I’ve talked with a lot of people who have struggled with what we often refer to as “empty nest syndrome”.   A common conclusion is that, for many parents and marriages that were structured around their children’s lives, the echo that remained when the grown children left home was a gaping hole that never quite was healed or filled again.  Couples, who spent nearly two decades running as fast as possible trying to keep up with their children’s lives, often at the cost of the quality of the marital relationship, now found themselves sitting in a therapist’s office, staring blankly at each other, with little to say and no passion or curiosity left for each other.   They, as I once did, asked themselves, “Is this an end, or a new beginning?”  The answer to that question is dependent on how you look at it.  Your relationship with your young adult child will, must, change.  That 22 year-old is no longer a 10 year-old.  This can be a fun time to develop some new interests together.  That person on the other side of your bed…who are they, again?  That relationship may change as well, now that there are no kids at home that provide sometimes a distraction from each other, intentional or not.  It can be freeing and fun to now realize that you basically have the house to yourselves again.   When I earned my masters degree, I turned a cobwebbed, unused daughter’s bedroom (that I had been relentlessly saving for her, complete with her ballet outfits still hanging in the closet, if you can believe it) into a no-nonsense professional home office, complete with diplomas on the wall.   It was a transition.  Sometimes a couple starkly realizes that the distraction their children served while at home, feels like too deep a chasm to fill, now that they are grown and moved away from home.   People are living older and more vibrantly than ever before; fifty is the new forty.  It’s easier to stay in touch with our grown children now, with social media, cell phones, and the Internet.  Psychologist Dr. Karen Fingerman studied parent-adult child relationships and found that, overall, the relationship improved after the child achieved independence and autonomy, with less parenting stressors and more quality factors in the changed relationship.

 

It is important to allow some grieving over what may feel like a loss, and then to take a hard look at what your life can be, now that you are not saddled with daily, often hourly, parenting tasks.  Travel, cooking, writing, fitness, starting a book club, leading a group in your church, volunteering in the neighborhood school, oil painting, and any number of other activities are excellent ways to not so much “fill up your empty time”, but to bring excitement, meaning, purpose to the life of an empty-nester parent.   College campuses are now filled with non-traditional adult students; I went back to college several years after becoming an empty-nester, only this time, I was able to finally do it on a full-time basis where I could not have and refused to do while raising a child.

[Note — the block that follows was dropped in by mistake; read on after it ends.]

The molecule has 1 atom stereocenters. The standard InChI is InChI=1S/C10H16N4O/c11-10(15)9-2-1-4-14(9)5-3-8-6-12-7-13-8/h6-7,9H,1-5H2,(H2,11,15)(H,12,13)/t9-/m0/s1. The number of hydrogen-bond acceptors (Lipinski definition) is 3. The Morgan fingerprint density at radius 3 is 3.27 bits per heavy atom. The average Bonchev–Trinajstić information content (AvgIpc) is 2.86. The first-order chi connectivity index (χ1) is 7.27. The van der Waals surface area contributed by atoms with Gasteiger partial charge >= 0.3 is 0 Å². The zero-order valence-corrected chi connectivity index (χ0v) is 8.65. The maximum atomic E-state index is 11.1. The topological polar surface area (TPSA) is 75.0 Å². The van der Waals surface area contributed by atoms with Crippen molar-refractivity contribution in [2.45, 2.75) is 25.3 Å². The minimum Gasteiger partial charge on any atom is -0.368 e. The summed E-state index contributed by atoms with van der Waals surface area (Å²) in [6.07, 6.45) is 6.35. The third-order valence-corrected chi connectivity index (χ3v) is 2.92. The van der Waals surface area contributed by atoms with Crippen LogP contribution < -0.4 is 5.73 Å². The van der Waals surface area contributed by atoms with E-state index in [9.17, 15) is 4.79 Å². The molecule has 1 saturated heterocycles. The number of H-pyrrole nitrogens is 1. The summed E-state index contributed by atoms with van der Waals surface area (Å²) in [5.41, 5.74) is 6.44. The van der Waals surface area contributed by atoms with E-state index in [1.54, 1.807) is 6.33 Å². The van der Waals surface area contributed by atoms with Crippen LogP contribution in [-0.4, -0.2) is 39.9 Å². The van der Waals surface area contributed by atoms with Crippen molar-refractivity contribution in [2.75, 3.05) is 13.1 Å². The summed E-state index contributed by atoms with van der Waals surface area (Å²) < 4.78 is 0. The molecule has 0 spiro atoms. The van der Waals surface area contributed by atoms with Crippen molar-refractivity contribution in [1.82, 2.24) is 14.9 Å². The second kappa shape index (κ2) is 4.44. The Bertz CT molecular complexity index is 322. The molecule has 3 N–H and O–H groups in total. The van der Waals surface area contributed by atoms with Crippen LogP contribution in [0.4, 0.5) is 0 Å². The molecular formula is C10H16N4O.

Setting goals, building new friendships, finding new shared experiences with your spouse after all those years, are wonderful ways of bringing creativity and quality to your life.   Your adult children are finding their independence – but so are you.   No apologies for removing futons and rock star posters out of an echoing bedroom and turning it into your study, yoga room, she-shed or man cave.  You are now free to travel (no diaper bags!), work on that degree you’ve dreamed of for years (try not to giggle when the 18 year-olds stare open-mouthed at you as you walk into a classroom as a student!  Been there and it’s hilarious when you repeatedly are confused with a student’s mother lost on campus, or a new professor).  Get crazy-sexy with your spouse and swing from the chandelier in a house gloriously empty of minors!  

 

Start planning and having those conversations, now, for when your child will leave home.  Of course, never before have so many young adult (and not so young adult) kids remained, or returned, home.  Decide now and talk openly about whether you’re willing to have your adult child eating Cheerios and watching Netflix on the discarded futon in your basement.  Setting expectations and any limits is important to finding a negotiation between you and a returning adult child so that you don’t feel taken advantage of (news flash – the 20 year-old will NOT die if they have to get a job, do laundry, construct a budget, get dressed, get off the sofa, respect your house policies and function like an adult while demanding the freedoms of adulthood).  If they return to your home, does that create resentment on your part, or extra work?  It so, put down clear guidelines and limits.  A Cadillac commercial years ago celebrated the empty-nester couple, by declaring that they had “raised their kids, and now it was time to raise some hell.”  Mom and dad, you’ve done your job.  Now it’s time to have some fun.   If I can help you with the transition to a child-free home, or find your purpose, or help you create that spark between you and your spouse that seemed to go the way of the dodo bird somewhere between Little League practices and spelling test studying and childhood colds, give me a shout.  I’m at 501.238.2557, and my website is www.sincerawellness.net.  I also can create a community group for empty-nesters at your business, church, school, home setting.   Let’s banish the echoes and change this from an ending to an all-new, fun beginning. 

 

Your life isn’t over – it’s just changing.